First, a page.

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THE DELICIOUS PAIN OF 'CAMELOT'
Sometimes a musical is so good it hurts. I was too young to have seen Burton/Andrews/Goulet in Alan Jay Lerner and Frederick Lowe’s original Camelot in 1960, but I can’t imagine they hurt audiences more deeply than Andrew Burnap, Phillipa Soo and Jordan Donica are hurting them right now over at Lincoln Center Theater. It is a hurt inflicted via rhapsodically gorgeous singing and acting of the most penetrating intimacy, in service to one of the more melodic Broadway scores ever written. Personally, I would luxuriate in it forever but that might constitute musical theater masochism.
According to legend, lore, and a good number of our current theater critics, Camelot is a musical with a problem: Lerner’s book. I disagree. I’ve always found Camelot more than compelling. Still, the estimable Aaron Sorkin was brought in to perform reconstructive surgery for LCT’s revival. I’ve never closely studied Camelot’s original script, and have no interest in sourcing every last Sorkin emendation. His renovation satisfies. It is smart, at times blithely witty in a contempo-Sorkin-speak that did not bother me because it made the characters seem smarter too. It is often searingly dramatic. Finally, and fundamentally, it is heartbreaking. Camelot is the story of a love triangle between friends, as well as lovers; a story of erotic love betraying fraternal love. It is, at bottom, a tragedy of love unspoken. Woven into the magnificent tapestry of Camelot’s musical landscape, that tragedy… hurts.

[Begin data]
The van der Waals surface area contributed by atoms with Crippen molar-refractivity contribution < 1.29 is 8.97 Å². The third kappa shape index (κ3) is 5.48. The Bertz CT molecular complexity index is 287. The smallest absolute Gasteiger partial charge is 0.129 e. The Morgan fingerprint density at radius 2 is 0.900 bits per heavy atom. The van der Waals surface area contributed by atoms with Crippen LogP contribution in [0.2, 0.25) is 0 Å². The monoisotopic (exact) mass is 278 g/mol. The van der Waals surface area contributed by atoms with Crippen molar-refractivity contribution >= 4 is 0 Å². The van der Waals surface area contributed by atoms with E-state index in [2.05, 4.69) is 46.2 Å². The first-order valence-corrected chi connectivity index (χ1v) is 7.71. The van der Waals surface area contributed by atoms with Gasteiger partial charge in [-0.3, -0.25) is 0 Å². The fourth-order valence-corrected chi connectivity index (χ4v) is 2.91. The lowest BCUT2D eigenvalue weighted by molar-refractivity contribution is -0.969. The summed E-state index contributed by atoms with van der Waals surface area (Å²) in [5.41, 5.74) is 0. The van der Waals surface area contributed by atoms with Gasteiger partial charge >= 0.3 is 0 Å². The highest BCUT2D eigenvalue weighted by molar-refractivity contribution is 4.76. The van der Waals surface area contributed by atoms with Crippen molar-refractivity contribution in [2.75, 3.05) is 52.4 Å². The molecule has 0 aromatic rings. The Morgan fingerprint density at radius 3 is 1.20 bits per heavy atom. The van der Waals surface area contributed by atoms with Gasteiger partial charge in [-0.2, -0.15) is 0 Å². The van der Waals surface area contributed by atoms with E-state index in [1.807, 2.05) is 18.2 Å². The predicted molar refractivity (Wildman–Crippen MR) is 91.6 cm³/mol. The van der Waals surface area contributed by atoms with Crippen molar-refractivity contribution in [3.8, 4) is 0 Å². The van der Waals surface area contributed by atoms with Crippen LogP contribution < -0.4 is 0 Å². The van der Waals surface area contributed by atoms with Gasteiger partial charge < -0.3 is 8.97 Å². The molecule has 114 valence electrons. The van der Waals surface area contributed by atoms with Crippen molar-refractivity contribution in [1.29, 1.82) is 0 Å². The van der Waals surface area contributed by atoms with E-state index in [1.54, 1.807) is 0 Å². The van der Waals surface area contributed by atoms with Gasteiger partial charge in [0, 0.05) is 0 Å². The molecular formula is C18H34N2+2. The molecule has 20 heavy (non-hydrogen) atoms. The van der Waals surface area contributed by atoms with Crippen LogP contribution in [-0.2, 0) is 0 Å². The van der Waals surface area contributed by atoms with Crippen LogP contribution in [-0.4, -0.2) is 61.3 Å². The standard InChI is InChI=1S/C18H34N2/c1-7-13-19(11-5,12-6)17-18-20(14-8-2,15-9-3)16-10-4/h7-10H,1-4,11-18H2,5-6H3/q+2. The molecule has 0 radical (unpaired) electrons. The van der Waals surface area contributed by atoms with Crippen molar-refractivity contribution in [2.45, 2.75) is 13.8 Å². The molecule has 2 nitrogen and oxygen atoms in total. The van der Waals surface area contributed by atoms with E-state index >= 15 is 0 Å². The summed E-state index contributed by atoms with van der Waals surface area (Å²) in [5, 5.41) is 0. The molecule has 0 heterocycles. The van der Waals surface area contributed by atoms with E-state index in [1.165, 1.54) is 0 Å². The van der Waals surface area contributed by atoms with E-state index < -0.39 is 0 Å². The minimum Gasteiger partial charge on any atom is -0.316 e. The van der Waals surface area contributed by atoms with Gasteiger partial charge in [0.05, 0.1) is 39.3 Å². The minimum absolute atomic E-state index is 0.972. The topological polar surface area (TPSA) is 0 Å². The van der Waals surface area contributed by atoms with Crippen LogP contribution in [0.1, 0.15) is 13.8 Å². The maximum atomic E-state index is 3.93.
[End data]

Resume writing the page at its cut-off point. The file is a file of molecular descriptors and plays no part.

What this production has not done is make Camelot a perfect musical. No musical is. (A lifetime of loving musicals has revealed this to me.) In fact, I would argue that the imperfections in a great musical are often part of what makes it great. Music is primary, of course; a great score is all. Beyond that, imperfect characters add discomfiting dimension: Oklahoma’s disturbingly violent Judd Frye; Carousel’s torturously abusive Billy Bigelow; boorishly obstinate Professor Higgins in My Fair Lady; the ruthless narcissism of Mama Rose in Gypsy; the predatory seductiveness of Bruce, the Dad, in Fun Home. Conflicted Alexander Hamilton himself, for God’s sake. And let us not forget Sweeney Todd.
“Perfect musicals” are a chimera. Guys and Dolls certainly is a lark, but those are all bad guys, in truth — we embrace them and their gloriously twisted syntax at our peril. Beloved A Chorus Line is a cavalcade of profoundly (if triumphantly) damaged souls.
King Arthur, Queen Guenevere, and her knight Lancelot all occupy their own moral high ground in Camelot. This rigid moral perfection is also their imperfection, nearly destroying each of them. Director Bartlett Sher has heightened these triangulated imperfections by ingeniously staging Camelot as an almost constant triangle in motion. Michael Yeargan’s sets, so sumptuously evocative, also physically trap our imperfect triangulists again and again. Fortunately they are costumed (by Jennifer Moeller) in some of the most breathtakingly attractive gowns and armor that I’ve ever seen on a Broadway stage, lending entrapment luster.
Then there is that orchestra, all 30 pieces (thank you, LCT and Bart Sherr), playing Robert Russell Bennett and Philip J. Lang’s’s original orchestrations with such majesty that…it hurts. All of the principals bring vulnerability and compassion to roles that usually are much more stentorian. This hurts too. Jordan Donica’s heart-rending “If Ever I Would Leave You” hurts the most.
What can I say? Camelot is nominated for five Tonys, come Sunday.
It isn’t enough.